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Prof. Dr. Carsten Agert

University of Oldenburg
School of Mathematics and Science
Institute of Physics
D-26111 Oldenburg

Development of Low Cost Renewable Cooling and Heating Systems for Residential Buildings in Egypt

PPRE guest lecture by Ms. Nermeen Abdelnour, Egypt (PPRE 14/16)

PPRE guest lecture by Ms. Nermeen Abdelnour, Egypt (PPRE 14/16)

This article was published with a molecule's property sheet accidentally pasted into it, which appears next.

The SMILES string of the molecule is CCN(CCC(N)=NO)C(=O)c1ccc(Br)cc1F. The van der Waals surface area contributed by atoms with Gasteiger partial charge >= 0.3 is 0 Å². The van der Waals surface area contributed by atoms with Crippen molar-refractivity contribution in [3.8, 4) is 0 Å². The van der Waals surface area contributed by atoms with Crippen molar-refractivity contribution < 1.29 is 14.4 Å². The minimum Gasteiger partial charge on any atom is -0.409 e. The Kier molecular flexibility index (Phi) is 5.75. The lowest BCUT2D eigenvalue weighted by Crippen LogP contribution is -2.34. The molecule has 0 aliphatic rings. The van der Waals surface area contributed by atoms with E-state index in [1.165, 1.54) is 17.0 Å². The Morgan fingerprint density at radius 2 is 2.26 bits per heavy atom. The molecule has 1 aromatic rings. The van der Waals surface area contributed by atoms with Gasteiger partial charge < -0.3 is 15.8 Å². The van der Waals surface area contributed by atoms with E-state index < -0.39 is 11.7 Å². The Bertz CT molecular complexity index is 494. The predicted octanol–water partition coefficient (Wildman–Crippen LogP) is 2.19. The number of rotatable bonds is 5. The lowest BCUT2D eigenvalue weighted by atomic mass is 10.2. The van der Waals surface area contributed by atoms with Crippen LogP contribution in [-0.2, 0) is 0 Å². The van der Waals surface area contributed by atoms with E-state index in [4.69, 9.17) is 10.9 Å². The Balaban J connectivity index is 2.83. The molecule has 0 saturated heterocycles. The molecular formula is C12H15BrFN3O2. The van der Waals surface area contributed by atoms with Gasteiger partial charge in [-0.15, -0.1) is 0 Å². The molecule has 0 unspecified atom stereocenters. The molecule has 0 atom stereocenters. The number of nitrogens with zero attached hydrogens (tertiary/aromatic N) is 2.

The aim of this study is to investigate the potential of nocturnal radiative cooling systems for the Egyptian residential buildings. Egypt has been facing an exceeding energy demand since 2011. The cooling demand of the residential sector in Egypt is responsible for the recurrent electricity cut-offs in summer. Radiative cooling to the night sky represents a low-cost renewable energy source. The predominant dry desert climate of Egypt, with clear night skies, promotes radiative cooling applications. The system technology is based on plastic solar absorbers integrated with the building’s hydronic system. With a different control strategy, the same system can be also used for heating applications during winter. The results of this research are simulation-based. The dynamic simulation program TRNSYS17 was used to simulate the transient behavior of the system. Three work-portfolios were considered in this thesis to develop a simulation model for the real system. Firstly, a number of plastic solar absorbers were tested in order to identify their performance parameters. The test was based on the quasi-dynamic test method of the international standard for solar thermal collectors EN ISO 9806:2013. Secondly, a building model, representing a typical residential apartment in Egypt, needed to be developed. For that purpose, a literature review was conducted on recent field surveys and other research-work for residential apartment buildings in Egypt. Finally, a control scheme was designed so that the whole system components collaborate in a proper operation. The analysis considered the three main different weather conditions in Egypt. Accordingly, the simulation was done for the cities of Alexandria, Cairo and Asyut. The more hot and dry weather conditions result in a higher cooling potential. In Asyut, higher levels of temperature difference could be achieved, and the highest cooling potential was also in Asyut. The simulated cooling power was 28.4 W/m² for a 70 m² absorber field. For a smaller field area of 10 m², the cooling power reached 109 W/m² in Asyut, but with humble temperature differences. Working in a hybrid system, as a supplementary part to the conventional AC units, a 10% reduction in the active cooling energy demand could be achieved, thanks to the radiative cooling system. This percentage reduction was nearly doubled when the thermal comfort set-point was two degrees higher (26 °C). The new Egyptian code for buildings was also investigated as part of the sensitivity analysis of this work. The simulation results proved that the new Egyptian energy standard can independently play a very important role in energy efficiency of buildings.

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